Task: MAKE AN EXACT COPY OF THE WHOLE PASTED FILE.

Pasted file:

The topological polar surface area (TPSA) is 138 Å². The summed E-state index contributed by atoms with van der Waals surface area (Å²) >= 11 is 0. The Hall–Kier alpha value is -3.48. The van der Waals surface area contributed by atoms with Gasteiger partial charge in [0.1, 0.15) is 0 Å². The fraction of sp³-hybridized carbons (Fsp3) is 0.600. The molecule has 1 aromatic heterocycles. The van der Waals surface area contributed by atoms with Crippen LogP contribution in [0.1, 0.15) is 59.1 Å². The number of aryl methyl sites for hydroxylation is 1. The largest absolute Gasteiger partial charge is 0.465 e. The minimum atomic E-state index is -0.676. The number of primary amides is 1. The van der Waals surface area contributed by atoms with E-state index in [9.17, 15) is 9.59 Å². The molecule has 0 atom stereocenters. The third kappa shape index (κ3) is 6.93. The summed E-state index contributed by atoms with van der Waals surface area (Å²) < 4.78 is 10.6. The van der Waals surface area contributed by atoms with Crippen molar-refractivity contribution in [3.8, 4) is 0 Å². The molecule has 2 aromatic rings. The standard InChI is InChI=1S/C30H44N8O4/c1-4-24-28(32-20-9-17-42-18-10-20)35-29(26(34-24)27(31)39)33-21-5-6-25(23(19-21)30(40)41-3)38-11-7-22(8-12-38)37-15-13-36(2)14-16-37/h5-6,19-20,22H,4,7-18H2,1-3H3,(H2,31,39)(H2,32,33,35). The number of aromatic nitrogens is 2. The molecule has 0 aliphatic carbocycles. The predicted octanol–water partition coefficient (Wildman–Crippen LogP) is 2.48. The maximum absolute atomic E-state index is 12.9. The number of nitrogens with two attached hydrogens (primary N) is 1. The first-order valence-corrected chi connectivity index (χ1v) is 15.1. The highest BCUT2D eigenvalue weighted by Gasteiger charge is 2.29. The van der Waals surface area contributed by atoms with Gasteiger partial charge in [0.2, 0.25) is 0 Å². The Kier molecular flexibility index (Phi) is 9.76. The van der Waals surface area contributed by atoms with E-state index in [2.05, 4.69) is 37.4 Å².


The topological polar surface area (TPSA) is 138 Å². The summed E-state index contributed by atoms with van der Waals surface area (Å²) >= 11 is 0. The Hall–Kier alpha value is -3.48. The van der Waals surface area contributed by atoms with Gasteiger partial charge in [0.1, 0.15) is 0 Å². The fraction of sp³-hybridized carbons (Fsp3) is 0.600. The molecule has 1 aromatic heterocycles. The van der Waals surface area contributed by atoms with Crippen LogP contribution in [0.1, 0.15) is 59.1 Å². The number of aryl methyl sites for hydroxylation is 1. The largest absolute Gasteiger partial charge is 0.465 e. The minimum atomic E-state index is -0.676. The number of primary amides is 1. The van der Waals surface area contributed by atoms with E-state index in [9.17, 15) is 9.59 Å². The molecule has 0 atom stereocenters. The third kappa shape index (κ3) is 6.93. The summed E-state index contributed by atoms with van der Waals surface area (Å²) < 4.78 is 10.6. The van der Waals surface area contributed by atoms with Crippen molar-refractivity contribution in [3.8, 4) is 0 Å². The molecule has 2 aromatic rings. The standard InChI is InChI=1S/C30H44N8O4/c1-4-24-28(32-20-9-17-42-18-10-20)35-29(26(34-24)27(31)39)33-21-5-6-25(23(19-21)30(40)41-3)38-11-7-22(8-12-38)37-15-13-36(2)14-16-37/h5-6,19-20,22H,4,7-18H2,1-3H3,(H2,31,39)(H2,32,33,35). The number of aromatic nitrogens is 2. The molecule has 0 aliphatic carbocycles. The predicted octanol–water partition coefficient (Wildman–Crippen LogP) is 2.48. The maximum absolute atomic E-state index is 12.9. The number of nitrogens with two attached hydrogens (primary N) is 1. The first-order valence-corrected chi connectivity index (χ1v) is 15.1. The highest BCUT2D eigenvalue weighted by Gasteiger charge is 2.29. The van der Waals surface area contributed by atoms with Gasteiger partial charge in [0.2, 0.25) is 0 Å². The Kier molecular flexibility index (Phi) is 9.76. The van der Waals surface area contributed by atoms with E-state index in [2.05, 4.69) is 37.4 Å².